Costume Arrow Tutorial



It seems impossible to find the perfect arrows for your costume at the store, even if you pay a fortune. And nothing wows people out like real, handmade arrows. Arrows have a mystique about them that seems to scare people from trying to make them, but they're incredibly simple and cheap to make. They look so impressive when you finish them, and you never have to tell anyone how easy they were!

This tutorial is focused on making costume-safe arrows, so we are tipping them with soft, safe foam. Apart from that, though, these arrows are the real thing - if you tipped them with real tips, you'd have functional arrows (though admittedly not particularly durable or accurate ones - if you're really planning to shoot your arrows, PLEASE find a different tutorial).

In this tutorial I am going to make Lothlorien-elf-style arrows, but this method can be easily adapted for other styles.

The basic materials you will need are:

5/16 inch wooden dowels
Wood stain or other tint
Large feathers (3 per arrow)
Paint or dye for feathers (optional)
Hot glue or other glue
Fine string or embroidery thread
Craft foam

Tools you will need are:

Hand rasp or dremel
Craft blade and scissors
Paint brush
Glue gun (optional)

If you're wondering about the costs here, here's a quick breakdown, though prices will vary:

Dowels - 35 cents each
Wood stain - 2.00
Feathers - 1.50 per ten
Paint - 1.00
Glue - negligible
String/thread - 2.00
Craft foam - 85 cents (1 sheet)

I recommend making about a dozen arrows for a respectable quiver-full, so this works out to about 18 dollars for 12 arrows, or about a dollar and fifty cents per arrow. Try finding anything this nice in an archery shop for that price!

I go into a lot more detail below, but the basic steps are: trim your dowel, notch it, color it - trim your feathers, color them - glue feathers to dowel, wrap in thread - glue tip to arrow, paint. Not so hard now, is it?

The first step is to cut your arrow shaft (dowel) to the correct length. The right length depends on the length of your draw and so varies from archer to archer. To find the correct arrow length for you, stand with one arm stretched out beside you in a straight line with your shoulder. Now measure from the tip of your middle finger to the middle of your breastbone - that will give you the correct length for your shaft.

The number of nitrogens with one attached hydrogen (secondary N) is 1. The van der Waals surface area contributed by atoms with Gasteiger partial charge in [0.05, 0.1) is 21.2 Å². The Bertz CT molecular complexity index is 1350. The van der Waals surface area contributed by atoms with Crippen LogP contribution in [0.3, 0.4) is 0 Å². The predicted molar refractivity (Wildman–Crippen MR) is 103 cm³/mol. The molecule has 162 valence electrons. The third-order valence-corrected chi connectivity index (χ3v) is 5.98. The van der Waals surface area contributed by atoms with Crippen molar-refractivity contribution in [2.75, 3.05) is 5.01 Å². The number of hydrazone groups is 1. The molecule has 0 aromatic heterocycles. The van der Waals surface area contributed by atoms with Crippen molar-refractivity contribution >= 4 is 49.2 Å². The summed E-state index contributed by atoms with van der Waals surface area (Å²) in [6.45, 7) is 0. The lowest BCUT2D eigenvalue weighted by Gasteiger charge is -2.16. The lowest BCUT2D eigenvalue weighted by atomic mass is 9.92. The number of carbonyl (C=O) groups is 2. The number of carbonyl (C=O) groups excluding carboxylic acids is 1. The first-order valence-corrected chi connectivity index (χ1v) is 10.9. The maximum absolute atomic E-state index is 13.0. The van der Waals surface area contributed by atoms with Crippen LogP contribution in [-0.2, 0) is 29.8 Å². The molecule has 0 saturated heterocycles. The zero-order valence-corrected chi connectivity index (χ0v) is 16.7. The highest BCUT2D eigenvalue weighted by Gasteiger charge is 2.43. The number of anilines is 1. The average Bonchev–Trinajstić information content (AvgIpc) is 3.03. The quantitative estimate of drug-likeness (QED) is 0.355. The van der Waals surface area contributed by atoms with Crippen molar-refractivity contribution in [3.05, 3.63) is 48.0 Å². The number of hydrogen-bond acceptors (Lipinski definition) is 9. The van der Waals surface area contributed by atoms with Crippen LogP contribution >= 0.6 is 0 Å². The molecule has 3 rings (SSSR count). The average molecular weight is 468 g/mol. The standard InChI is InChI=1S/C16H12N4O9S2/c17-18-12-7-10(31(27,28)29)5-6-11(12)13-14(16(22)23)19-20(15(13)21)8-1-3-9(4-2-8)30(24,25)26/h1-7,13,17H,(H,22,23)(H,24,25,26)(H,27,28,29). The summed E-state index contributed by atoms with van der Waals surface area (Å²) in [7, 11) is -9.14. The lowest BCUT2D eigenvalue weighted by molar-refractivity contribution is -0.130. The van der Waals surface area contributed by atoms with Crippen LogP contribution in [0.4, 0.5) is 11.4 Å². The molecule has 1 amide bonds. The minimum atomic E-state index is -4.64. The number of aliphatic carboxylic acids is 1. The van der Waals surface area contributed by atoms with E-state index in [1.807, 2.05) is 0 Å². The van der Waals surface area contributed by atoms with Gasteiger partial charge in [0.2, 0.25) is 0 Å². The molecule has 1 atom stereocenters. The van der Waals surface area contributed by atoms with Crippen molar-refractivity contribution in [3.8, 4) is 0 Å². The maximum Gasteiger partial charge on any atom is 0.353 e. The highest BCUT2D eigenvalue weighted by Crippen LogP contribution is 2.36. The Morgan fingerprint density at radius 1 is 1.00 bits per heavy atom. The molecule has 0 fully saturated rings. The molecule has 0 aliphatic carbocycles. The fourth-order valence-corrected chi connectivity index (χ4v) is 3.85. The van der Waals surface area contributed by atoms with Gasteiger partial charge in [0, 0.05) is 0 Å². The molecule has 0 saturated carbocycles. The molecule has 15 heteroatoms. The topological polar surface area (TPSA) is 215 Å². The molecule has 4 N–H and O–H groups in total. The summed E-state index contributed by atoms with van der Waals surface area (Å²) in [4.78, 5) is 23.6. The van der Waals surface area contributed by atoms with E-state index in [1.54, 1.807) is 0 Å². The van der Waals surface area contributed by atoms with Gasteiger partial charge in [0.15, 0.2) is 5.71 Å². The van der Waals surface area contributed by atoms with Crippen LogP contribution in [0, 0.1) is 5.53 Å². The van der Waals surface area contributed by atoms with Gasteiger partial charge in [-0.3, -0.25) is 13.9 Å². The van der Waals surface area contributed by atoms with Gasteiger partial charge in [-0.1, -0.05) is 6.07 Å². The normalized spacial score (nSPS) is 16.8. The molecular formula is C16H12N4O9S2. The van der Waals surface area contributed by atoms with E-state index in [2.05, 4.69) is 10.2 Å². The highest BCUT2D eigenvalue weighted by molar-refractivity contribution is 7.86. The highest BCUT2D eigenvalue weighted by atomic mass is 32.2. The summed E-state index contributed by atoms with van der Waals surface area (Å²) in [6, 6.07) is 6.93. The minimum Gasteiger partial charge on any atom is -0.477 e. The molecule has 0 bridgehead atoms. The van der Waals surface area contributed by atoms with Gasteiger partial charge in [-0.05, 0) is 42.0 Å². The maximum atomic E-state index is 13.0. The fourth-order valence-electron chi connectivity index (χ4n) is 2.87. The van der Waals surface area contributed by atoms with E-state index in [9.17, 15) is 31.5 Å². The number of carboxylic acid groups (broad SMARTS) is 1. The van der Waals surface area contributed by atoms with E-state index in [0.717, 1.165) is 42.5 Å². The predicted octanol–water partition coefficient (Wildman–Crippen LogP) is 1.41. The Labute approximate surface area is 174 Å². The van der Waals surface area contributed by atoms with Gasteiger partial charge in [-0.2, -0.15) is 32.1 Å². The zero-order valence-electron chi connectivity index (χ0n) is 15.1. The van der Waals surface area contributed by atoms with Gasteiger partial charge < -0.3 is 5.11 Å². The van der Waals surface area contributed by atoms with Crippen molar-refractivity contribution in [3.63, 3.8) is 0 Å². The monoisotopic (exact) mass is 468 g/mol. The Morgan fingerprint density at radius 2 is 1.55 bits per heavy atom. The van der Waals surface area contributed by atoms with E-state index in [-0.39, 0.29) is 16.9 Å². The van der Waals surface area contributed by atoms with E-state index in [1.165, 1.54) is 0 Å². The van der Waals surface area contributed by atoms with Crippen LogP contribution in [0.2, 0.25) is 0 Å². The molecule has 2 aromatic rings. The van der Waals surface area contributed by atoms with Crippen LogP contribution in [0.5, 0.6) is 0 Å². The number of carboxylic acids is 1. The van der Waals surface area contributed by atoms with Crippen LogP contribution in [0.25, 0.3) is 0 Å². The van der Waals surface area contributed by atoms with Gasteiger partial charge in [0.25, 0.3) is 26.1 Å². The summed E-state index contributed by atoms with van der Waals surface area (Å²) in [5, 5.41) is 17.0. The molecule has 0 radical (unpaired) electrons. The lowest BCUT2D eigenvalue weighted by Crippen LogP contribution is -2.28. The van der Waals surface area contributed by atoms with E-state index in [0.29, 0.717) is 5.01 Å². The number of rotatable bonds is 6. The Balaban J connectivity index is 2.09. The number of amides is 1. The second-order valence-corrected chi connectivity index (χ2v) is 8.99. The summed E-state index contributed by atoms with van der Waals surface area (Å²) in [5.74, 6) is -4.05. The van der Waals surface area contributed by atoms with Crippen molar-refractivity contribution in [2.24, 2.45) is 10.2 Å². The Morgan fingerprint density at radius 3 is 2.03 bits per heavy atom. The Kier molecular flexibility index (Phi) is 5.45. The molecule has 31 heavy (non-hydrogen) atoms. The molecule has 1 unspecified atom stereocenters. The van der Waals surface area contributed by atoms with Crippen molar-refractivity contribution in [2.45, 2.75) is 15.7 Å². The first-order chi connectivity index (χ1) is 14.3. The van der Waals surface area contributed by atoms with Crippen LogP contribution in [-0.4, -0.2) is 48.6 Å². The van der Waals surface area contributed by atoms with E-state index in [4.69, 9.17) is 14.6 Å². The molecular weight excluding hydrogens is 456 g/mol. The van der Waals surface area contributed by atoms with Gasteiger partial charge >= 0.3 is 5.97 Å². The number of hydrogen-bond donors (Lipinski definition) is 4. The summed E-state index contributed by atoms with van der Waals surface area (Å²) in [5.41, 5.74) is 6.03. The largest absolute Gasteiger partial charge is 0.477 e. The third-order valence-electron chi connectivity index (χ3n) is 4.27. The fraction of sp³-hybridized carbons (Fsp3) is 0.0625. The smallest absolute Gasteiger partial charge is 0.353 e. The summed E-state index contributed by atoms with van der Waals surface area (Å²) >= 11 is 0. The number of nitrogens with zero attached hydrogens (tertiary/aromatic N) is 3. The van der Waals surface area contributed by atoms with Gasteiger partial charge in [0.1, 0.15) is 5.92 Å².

After you have trimmed your shaft, you need to nock it. (The nock is the notch in the feather end of the arrow that holds it on the bowstring.) On most arrows nowadays, the nock is actually a separate piece that is glued to the end of the arrow, made from a material such as horn or (modernly) plastic that is sturdier than the wood. However, you can make a nice-looking costume nock just by notching the end of the shaft. The nock should be about 1/4 inch deep. You can make the nock using either a 1/8 inch hand-rasp (the slow way) or a power tool such as a dremel (the fast way).

To make the nock look prettier, gently round the corners with a bit of fine sandpaper. You can also give your whole shaft a light sanding to smooth out any rough bits.

Now, assuming you don't want the natural color of the wood, you need to tint your shaft. Depending on the look you're trying to achieve, you can use a sheer color such as wood stain or an opaque color such as paint. There are also more creative options for adding color - for instance, the arrow in this tutorial was tinted by being rubbed well with brown wax shoe polish!

If you want to make the nock look as if it is a separate piece, paint it a different color.

Now let's go to work on our feathers. (The 'fletchings' - oooh, terminology.) Make sure you buy the right kind of feathers. You don't want the little soft fluffy sort - you want large, stiff flight feathers. And before you get any bright ideas about using some feathers you picked off a dead bird in the wild, remember that using feathers from endangered species is illegal! Most craft stores sell packs of the large feathers. There's usually at least one unuseable feather in every pack, so it doesn't hurt to pick up an extra pack.

Okay, technical note here. If you don't want to read the technical bit, skip to the next step. Everyone else - lay your feathers out top-side-up and look at them. See how on some feathers the wide side is to the left of the center vane, and on other feathers it's to the right? These are left-handed and right-handed feathers. They catch the wind differently, so for an arrow to fly straight it needs to be fletched with all left-hand or right-hand feathers - never mix both on one arrow. Why am I telling you this if you're never planning on actually firing your costume arrows? Because if you mix the feathers, every know-it-all who looks at your arrows will kindly inform you of your mistake, which gets really tiring after a while. So for sanity's sake, separate your feathers now.

Okay, everyone's back with me now, right? Now we're going to split our feathers. The easiest way to do this is to use a craft blade or razor blade to split them down the shaft. Use sense here and hold the feather ABOVE the blade, otherwise you're going to end up with split fingers. As the vane narrows it may be too thin to cut with the blade - you may want to just trim the barbs on the skinny side away from the vane with scissors. The fat side is what we will make our fletching from. The thinner you can trim the vane on your fletching, the better.